Heading to the bank for unhooking I turned away from the pool to survey Nicks catch and was gobsmacked when I saw what was lying before us. What a river the Mole is, look at this fish. A Wild Brown Trout of close to 2lbs if not over! What a result. Not a Sea Trout but a very worthy catch which was safely returned after some snaps. It was not long before Nick was back casting in earnest.



It didn't seem long, perhaps 10 minutes and as Nick neared the hot spot a huge shout went up. With a thunderous splash this time Nick had not hooked a Brown, there was no doubt that this was a Sea Trout. The fight was typically explosive, big jumps, hard runs and all at night! The sound of heavy breathing could be heard for miles around as the Hardy Demon Rod did everything it could to tame the beast while the drag on our Greys GTec Reel proved as reliable as ever. Nick played the fish faultlessly and as the apparition appeared in front of me I scooped it up letting out a small war cry in the process. Nick, a first time ever Sea Trouter had done it from beginning to end. The effort had been worth it and this spectacular fish was his prize. Even better he was keen to release the fish after a few pictures.


We continued fishing into the night and I concentrated on Stuart, willing a fish to take. It happened in an area that has produced frequent fish over the last few years, but sadly the fish did not stick. Later on that night Nick hooked another that also slipped the hook. Even so our mission was completed and the drive home all be it at gone 2am was easy, the adrenalin had not ebbed! Within a few hours we were back on the same river but this time had swapped the Sea Trout flies for something a little more sedate, casting to Wild Browns with nymphs and dries.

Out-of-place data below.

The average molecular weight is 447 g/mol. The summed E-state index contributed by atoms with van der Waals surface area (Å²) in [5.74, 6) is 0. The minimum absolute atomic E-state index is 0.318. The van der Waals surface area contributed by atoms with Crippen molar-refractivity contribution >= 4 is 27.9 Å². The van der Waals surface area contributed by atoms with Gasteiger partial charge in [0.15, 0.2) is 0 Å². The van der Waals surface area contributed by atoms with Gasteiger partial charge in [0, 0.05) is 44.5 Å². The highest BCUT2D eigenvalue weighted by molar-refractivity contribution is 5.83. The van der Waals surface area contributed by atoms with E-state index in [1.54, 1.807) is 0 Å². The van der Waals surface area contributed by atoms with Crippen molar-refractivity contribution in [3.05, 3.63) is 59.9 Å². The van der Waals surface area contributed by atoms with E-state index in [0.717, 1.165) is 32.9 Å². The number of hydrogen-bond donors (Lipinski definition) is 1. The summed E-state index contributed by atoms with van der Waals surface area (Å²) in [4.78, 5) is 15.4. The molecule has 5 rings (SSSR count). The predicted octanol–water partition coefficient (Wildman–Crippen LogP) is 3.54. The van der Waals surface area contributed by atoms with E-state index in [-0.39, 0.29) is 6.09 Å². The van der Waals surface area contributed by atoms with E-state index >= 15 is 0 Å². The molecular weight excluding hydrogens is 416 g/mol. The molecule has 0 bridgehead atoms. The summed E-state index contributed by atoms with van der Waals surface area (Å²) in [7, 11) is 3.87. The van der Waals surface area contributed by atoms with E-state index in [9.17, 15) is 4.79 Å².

There is nothing like Sea Trout fishing; its a mystical, adventurous and exciting . The throb of a huge fish cannot be explained , you have to experience it. So much so Nick and Stuart are booking up again for another chance at this majestic species that right now are highest on my list of must have fish. In fact perhaps I will swap the sofa for the river tonight, lets face it, there is no contest!

1 comment:

  1. Nick,

    A big thank you Nick for providing me with my first (and hopeflly not my last) Sea Trout, it was the wildest fishing kick ever!! It is certainly a big credit to you that you could teach me to spey cast in the morning to the extent that I felt fully confident to tackle the river that same night. And yes it was really dark!

    The River Mole is a most beautiful river which takes on a mystical allure at night which provided me with a really special memory.

    So, thanks again Nick, I will never forget the slap the Sea Trout made re-entering the water fighting against the line, a true night-time duel and really the most fantastic adrenalin rush ever!!

    The only problem Nick is how can you outdo this experience on our next guided adventure with you?

    Nick Mansfield